Yahoo is streamlining its product lineup, eliminating a series of mobile and Web properties including its news and messaging app for BlackBerry.
Distractions that reduce productivity and creativity should be eliminated from the work environment, but it's important to recognize that they can come in all shapes and sizes. For some people, they could be in the form of the TV set, unattended children or the beckoning of the refrigerator. For others, they could be in the form of the prattle of office gossip, the drone of fluorescent lights overhead or sitting in traffic two hours a day.
Amid the firestorm of criticism in the wake of Yahoo CEO Marissa Mayer's decision to end telecommuting at the company, here's something that's actually useful: a collection of recent studies on telecommuting that demonstrate Mayer is both horribly wrong and absolutely right, assembled by Network World's Ann Bednarz.
What could be the reason for this perplexing decision on the part of an otherwise intelligent and innovative business leader?
Yahoo CEO Marissa Mayer has mandated that telecommuting employees have to start working in office come June. In an internal memo that was obtained by All Things D, Mayer cited communication and collaboration as being important to the company becoming "the absolute best place to work."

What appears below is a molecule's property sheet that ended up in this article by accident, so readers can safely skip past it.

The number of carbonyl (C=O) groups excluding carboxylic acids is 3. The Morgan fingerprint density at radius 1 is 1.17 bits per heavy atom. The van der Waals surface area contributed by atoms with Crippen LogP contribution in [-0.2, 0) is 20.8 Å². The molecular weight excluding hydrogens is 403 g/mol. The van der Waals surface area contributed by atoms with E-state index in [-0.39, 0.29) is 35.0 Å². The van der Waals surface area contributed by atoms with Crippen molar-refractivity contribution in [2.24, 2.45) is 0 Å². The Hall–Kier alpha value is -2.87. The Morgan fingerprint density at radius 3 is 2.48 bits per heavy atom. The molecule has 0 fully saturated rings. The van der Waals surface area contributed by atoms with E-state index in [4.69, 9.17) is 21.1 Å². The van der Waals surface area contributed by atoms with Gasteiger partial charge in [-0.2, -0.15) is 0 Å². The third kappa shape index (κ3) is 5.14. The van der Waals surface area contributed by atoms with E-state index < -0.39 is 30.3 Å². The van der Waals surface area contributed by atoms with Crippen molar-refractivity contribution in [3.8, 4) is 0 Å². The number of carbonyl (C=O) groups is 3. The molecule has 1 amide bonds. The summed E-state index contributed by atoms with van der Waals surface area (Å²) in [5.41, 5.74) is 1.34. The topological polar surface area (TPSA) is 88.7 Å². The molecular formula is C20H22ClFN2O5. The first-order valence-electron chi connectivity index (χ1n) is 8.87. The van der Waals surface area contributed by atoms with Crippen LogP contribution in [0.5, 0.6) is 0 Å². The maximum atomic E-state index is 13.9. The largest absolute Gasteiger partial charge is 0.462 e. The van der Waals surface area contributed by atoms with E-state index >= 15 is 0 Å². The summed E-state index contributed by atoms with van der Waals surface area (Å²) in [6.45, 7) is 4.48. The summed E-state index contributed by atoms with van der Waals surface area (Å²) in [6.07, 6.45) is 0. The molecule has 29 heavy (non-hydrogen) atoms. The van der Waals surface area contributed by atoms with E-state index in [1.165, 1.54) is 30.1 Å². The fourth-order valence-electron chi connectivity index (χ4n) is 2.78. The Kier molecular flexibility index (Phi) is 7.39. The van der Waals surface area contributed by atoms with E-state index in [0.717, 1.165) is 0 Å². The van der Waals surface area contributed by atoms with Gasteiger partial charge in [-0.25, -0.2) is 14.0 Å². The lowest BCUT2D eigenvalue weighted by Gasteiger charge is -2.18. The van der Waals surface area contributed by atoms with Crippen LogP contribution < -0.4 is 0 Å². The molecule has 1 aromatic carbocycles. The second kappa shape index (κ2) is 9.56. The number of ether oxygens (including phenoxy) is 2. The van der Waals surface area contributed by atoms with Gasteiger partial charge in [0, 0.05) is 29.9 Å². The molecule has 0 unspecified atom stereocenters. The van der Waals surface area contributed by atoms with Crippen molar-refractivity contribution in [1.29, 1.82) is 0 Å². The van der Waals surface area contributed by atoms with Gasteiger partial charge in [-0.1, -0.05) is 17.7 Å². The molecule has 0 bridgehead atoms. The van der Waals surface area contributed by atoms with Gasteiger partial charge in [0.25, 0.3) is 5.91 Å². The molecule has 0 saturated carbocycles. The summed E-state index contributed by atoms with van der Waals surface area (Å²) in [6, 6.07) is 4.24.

Yahoo acquired Alike, a mobile app that helped users discover nearby venues and places to visit. As a result, Alike said it will shutter its iPhone and Web apps, but the company's employees will join Yahoo's mobile business.
Yahoo unveiled a redesigned Mail client for Apple's iOS, Google's Android, Microsoft's Windows 8 desktop and the Web, promising a speedier, more streamlined user experience.
Microsoft broke 16 percent for the first time this month in the monthly comScore search engine market share ratings.
Yahoo has purchased mobile recommendations app developer Stamped for an undisclosed sum. The acquisition is Yahoo's first since former Google executive Marissa Mayer was named Yahoo president and CEO in July.
Hosting her first earnings call as Yahoo President and CEO, Marissa Mayer admitted Monday that the company has failed to exploit opportunities in the mobile segment, pledging dramatic changes moving forward.